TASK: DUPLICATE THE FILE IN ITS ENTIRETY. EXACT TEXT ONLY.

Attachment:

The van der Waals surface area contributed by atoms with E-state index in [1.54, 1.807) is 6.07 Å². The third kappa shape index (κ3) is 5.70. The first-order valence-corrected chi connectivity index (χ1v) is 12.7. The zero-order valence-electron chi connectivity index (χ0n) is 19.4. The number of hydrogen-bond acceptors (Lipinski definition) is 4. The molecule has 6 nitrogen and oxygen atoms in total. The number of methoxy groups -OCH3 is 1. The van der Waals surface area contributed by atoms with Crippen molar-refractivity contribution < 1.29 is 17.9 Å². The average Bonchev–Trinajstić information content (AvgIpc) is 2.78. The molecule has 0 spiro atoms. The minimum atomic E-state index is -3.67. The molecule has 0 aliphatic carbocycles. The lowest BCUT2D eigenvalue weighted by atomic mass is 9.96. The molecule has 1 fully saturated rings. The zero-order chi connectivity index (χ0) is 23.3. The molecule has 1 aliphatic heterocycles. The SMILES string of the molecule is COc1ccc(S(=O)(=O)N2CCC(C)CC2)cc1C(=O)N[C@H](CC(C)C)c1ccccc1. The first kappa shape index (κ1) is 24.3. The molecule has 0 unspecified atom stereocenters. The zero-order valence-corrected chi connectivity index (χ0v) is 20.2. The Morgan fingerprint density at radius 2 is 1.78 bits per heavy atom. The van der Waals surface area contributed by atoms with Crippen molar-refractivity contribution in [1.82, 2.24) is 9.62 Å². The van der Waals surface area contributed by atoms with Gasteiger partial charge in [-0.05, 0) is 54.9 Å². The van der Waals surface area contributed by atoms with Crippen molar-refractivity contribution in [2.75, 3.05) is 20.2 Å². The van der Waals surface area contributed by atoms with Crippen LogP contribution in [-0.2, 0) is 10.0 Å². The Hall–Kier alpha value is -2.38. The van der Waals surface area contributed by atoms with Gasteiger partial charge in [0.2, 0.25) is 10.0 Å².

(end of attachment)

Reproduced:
The van der Waals surface area contributed by atoms with E-state index in [1.54, 1.807) is 6.07 Å². The third kappa shape index (κ3) is 5.70. The first-order valence-corrected chi connectivity index (χ1v) is 12.7. The zero-order valence-electron chi connectivity index (χ0n) is 19.4. The number of hydrogen-bond acceptors (Lipinski definition) is 4. The molecule has 6 nitrogen and oxygen atoms in total. The number of methoxy groups -OCH3 is 1. The van der Waals surface area contributed by atoms with Crippen molar-refractivity contribution < 1.29 is 17.9 Å². The average Bonchev–Trinajstić information content (AvgIpc) is 2.78. The molecule has 0 spiro atoms. The minimum atomic E-state index is -3.67. The molecule has 0 aliphatic carbocycles. The lowest BCUT2D eigenvalue weighted by atomic mass is 9.96. The molecule has 1 fully saturated rings. The zero-order chi connectivity index (χ0) is 23.3. The molecule has 1 aliphatic heterocycles. The SMILES string of the molecule is COc1ccc(S(=O)(=O)N2CCC(C)CC2)cc1C(=O)N[C@H](CC(C)C)c1ccccc1. The first kappa shape index (κ1) is 24.3. The molecule has 0 unspecified atom stereocenters. The zero-order valence-corrected chi connectivity index (χ0v) is 20.2. The Morgan fingerprint density at radius 2 is 1.78 bits per heavy atom. The van der Waals surface area contributed by atoms with Crippen molar-refractivity contribution in [1.82, 2.24) is 9.62 Å². The van der Waals surface area contributed by atoms with Gasteiger partial charge in [-0.05, 0) is 54.9 Å². The van der Waals surface area contributed by atoms with Crippen molar-refractivity contribution in [2.75, 3.05) is 20.2 Å². The van der Waals surface area contributed by atoms with Crippen LogP contribution in [-0.2, 0) is 10.0 Å². The Hall–Kier alpha value is -2.38. The van der Waals surface area contributed by atoms with Gasteiger partial charge in [0.2, 0.25) is 10.0 Å².